Summer is now just a few days old. Students are out of school. Familiar routines are on hold till late August. Families will decamp across the next two precious months for vacation or visiting relatives (which may or may not be a vacation). College students are enjoying some down time, but often find themselves with too much free time. To avoid frittering away life on YouTube, I think summer is a great time to challenge oneself to read a good book-no, a great book. A big book. Something with teeth and bite, a transformative work. Not, in other words, your typical beach book that is not so much read as carried, flipped through, and stained with sun block or beer.
I queried friends on Facebook (not a scientific poll, I know, but hey, it's summer) and asked them what big books they read and loved once upon a time. Which ones, I asked, would they recommend to challenge others who will be whiling away the time in backyard hammocks, porch swings, Adirondack chairs, as well as on beach towels by the pool, lake, or ocean? And as for psychological content, viewed from the proper perspective, virtually any novel and more than a few non-fiction works will offer some psychological perspective on something, someone, or some idea. The following books are no exception (I provide links for some books, particularly less familiar titles).
Let's begin with a utopia and some dystopias. If you have not read Thoreau's Walden for time, that idyll on self-reliance and knowing one's place in the world may be a good place to begin. If, on the other hand, you want to wonder about darker visions for organized society, there is Orwell's 1984 (and his somewhat "lighter" Animal Farm) or Huxley's Brave New World. These books used to be regular reads in high school but my students tell me they are no longer in the high school canon, which may be a reason to become (re)acquainted with them. A recent addition to this list is Margaret Atwood's The Handmaid's Tale, which injects a feminist twist into this genre. And for the truly brave reader who is looking for post-apocalyptic prose, there is Cormac McCarthy's The Road. I am going to add Freud's Civilization and Its Discontents here, a short but good read that forges links between cultural advancement and the unavoidability of conflict between groups and nations, themes very much related to the worlds presented in these other books.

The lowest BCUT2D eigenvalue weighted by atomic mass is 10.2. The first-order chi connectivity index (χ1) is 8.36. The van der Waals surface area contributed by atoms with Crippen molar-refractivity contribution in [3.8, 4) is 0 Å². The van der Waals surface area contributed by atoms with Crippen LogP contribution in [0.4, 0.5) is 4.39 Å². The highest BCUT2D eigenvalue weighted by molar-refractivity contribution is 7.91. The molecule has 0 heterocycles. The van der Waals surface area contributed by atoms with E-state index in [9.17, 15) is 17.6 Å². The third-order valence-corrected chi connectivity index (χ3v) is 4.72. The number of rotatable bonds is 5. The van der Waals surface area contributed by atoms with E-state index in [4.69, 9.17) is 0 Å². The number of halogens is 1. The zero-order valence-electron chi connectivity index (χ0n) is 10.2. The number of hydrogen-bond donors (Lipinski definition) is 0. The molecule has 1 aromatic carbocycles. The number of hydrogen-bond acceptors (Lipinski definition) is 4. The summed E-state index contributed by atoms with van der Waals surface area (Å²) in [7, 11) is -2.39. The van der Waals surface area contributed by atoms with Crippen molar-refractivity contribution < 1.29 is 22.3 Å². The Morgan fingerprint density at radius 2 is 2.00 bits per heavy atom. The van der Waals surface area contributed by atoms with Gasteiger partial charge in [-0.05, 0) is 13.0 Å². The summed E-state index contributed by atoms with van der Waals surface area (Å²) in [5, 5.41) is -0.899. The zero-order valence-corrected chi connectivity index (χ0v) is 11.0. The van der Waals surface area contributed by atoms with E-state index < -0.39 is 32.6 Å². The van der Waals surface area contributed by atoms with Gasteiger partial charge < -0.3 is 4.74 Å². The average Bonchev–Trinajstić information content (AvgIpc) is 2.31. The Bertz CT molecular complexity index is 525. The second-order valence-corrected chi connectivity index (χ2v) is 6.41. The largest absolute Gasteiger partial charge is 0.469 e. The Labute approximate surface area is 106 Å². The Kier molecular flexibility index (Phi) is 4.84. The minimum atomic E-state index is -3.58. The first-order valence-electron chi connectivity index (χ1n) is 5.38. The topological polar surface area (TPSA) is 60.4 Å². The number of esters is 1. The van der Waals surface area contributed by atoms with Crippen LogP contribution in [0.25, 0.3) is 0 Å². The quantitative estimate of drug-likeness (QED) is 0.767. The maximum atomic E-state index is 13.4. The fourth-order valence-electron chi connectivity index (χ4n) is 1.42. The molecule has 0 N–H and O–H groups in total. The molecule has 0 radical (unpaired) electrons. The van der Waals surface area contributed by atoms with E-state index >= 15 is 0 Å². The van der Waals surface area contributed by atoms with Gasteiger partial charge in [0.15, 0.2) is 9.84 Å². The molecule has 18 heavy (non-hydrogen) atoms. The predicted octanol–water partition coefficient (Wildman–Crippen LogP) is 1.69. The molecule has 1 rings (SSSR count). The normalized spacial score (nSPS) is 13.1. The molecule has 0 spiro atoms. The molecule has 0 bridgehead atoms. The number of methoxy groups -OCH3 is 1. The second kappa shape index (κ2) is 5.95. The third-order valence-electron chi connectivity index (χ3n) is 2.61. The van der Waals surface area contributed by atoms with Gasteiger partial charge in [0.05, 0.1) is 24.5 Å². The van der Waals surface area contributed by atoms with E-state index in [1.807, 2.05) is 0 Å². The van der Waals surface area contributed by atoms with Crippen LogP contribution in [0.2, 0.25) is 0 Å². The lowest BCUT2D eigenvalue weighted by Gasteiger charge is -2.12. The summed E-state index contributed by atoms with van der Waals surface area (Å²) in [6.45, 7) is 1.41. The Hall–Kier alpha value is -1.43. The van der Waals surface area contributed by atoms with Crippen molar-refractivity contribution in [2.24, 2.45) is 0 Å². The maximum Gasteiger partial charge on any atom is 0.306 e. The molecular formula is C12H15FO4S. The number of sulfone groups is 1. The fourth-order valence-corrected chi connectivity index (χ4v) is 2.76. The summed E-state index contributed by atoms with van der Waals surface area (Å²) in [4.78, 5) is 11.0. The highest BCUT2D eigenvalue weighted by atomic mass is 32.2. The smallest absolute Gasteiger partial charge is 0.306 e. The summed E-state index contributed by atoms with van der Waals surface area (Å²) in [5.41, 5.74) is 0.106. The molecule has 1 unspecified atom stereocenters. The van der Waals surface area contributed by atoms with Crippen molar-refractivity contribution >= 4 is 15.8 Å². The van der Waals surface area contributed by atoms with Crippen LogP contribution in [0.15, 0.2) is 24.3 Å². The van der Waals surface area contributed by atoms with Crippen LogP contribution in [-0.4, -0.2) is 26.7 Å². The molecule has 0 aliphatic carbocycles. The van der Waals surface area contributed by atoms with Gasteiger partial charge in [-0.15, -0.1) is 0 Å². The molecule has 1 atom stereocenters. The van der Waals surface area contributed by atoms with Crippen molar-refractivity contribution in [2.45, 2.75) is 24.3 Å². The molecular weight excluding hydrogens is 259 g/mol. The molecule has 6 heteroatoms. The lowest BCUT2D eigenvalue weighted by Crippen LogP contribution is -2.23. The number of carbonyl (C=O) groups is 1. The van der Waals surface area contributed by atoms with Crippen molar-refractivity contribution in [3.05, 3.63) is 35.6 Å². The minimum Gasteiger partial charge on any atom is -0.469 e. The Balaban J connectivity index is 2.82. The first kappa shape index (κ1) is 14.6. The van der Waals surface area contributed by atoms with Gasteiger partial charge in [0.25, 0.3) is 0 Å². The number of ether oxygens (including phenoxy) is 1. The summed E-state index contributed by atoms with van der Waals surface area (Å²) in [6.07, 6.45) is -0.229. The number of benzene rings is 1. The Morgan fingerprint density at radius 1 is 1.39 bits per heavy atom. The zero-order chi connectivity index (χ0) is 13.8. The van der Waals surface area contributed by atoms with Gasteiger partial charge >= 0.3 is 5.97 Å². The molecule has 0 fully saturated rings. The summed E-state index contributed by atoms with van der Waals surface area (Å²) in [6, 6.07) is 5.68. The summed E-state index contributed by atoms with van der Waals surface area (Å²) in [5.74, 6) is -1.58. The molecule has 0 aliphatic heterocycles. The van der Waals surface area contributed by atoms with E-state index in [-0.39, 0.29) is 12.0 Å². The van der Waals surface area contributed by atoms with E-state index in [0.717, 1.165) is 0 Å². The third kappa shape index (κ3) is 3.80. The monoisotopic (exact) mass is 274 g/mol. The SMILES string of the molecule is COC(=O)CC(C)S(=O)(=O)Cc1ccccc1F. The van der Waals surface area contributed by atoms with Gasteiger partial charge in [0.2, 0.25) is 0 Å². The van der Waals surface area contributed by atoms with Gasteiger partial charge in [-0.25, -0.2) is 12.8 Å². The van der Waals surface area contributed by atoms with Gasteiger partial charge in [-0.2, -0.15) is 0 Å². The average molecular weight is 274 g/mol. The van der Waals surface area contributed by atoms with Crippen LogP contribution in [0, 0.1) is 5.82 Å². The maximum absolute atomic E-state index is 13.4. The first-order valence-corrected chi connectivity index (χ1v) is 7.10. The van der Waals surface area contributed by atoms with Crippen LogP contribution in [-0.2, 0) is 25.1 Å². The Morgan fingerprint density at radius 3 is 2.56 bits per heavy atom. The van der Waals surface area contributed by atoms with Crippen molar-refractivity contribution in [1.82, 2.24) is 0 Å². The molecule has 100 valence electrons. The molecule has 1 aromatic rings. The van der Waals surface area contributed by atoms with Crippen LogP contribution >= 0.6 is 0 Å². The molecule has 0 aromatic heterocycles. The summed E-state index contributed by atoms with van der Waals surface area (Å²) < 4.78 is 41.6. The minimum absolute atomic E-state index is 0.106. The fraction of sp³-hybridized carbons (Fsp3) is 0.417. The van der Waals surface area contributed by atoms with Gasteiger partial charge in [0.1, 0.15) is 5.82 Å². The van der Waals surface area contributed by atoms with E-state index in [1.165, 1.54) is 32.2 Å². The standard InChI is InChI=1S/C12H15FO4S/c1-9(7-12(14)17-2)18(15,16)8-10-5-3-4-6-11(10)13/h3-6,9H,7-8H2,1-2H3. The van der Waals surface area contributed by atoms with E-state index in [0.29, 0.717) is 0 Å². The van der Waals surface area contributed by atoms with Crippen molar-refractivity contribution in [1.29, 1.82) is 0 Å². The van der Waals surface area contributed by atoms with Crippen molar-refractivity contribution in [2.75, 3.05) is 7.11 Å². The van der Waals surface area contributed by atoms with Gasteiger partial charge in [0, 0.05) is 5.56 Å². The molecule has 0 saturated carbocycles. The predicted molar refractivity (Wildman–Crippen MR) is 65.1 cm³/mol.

Whew--let's head for the light, shall we? How about some epic poems? One friend suggested Stephen Vincent Benet's John Brown's Body. I just finished Robert Fagles's wonderful translation of The Odyssey, which should be read aloud. I am now turning to his translation of The Iliad (yes, I have the order wrong, but I now feel more prepared to tackle the Trojan war).
Several friends suggested American-themed works with powerful messages. You would be hard pressed to find a more American novel than Thomas Wolfe's You Can't Go Home Again (a truism college grads often mutter to themselves as they settle into sleeping on the couch). One friend championed William Manchester's The Glory and the Dream, a work that chronicles American life between the early 30s and the 70s. Another advocated a colder eye on the nation's imperialistic tendencies by recommending Chalmers Johnson's Blowback books. Would-be journalists and social critics would do well to read The Autobiography of Lincoln Steffens. Joan Didion's The Year of Magical Thinking, a book chronicling the consequences of her husband's sudden death, is a very American portrait of how we navigate grief.
And what about some gentle pokes at life in academe? The humorous academic novel Lucky Jim by Kinsley Amis never loses its charm. Amis's classic might be read in tandem with the more serious work by Herman Hesse, Beneath the Wheels, a story of rebellion against how easily academic talent can be ground down by traditional expectations.
And finally there are works that defy simple classification. W. G. Sebald's The Emigrants is poignant portrayal of memory and meaning after the Holocaust. Little, Big is a hard-to-categorize fantasy of sorts written by John Crowley. One of the best summer books I ever read is John Fowles's The Magus, the story of a fantasy-or is it reality?-in a mysterious summer on a not-so-idyllic Greek isle. I am also encouraging everyone to read Montaigne's Complete Essays, a 16th century work that more or less founded the personal essay (and you will be surprised by the author's insights and prescience regarding contemporary life).
As my friends' reading suggestions indicate, passionate ideas still matter and still move us. Any one of these books is worth the time to read-and at this point, summer still feels endless, doesn't it? So, be brave. Put on your Wayfarers and pick up one of these books for you or the student in your life.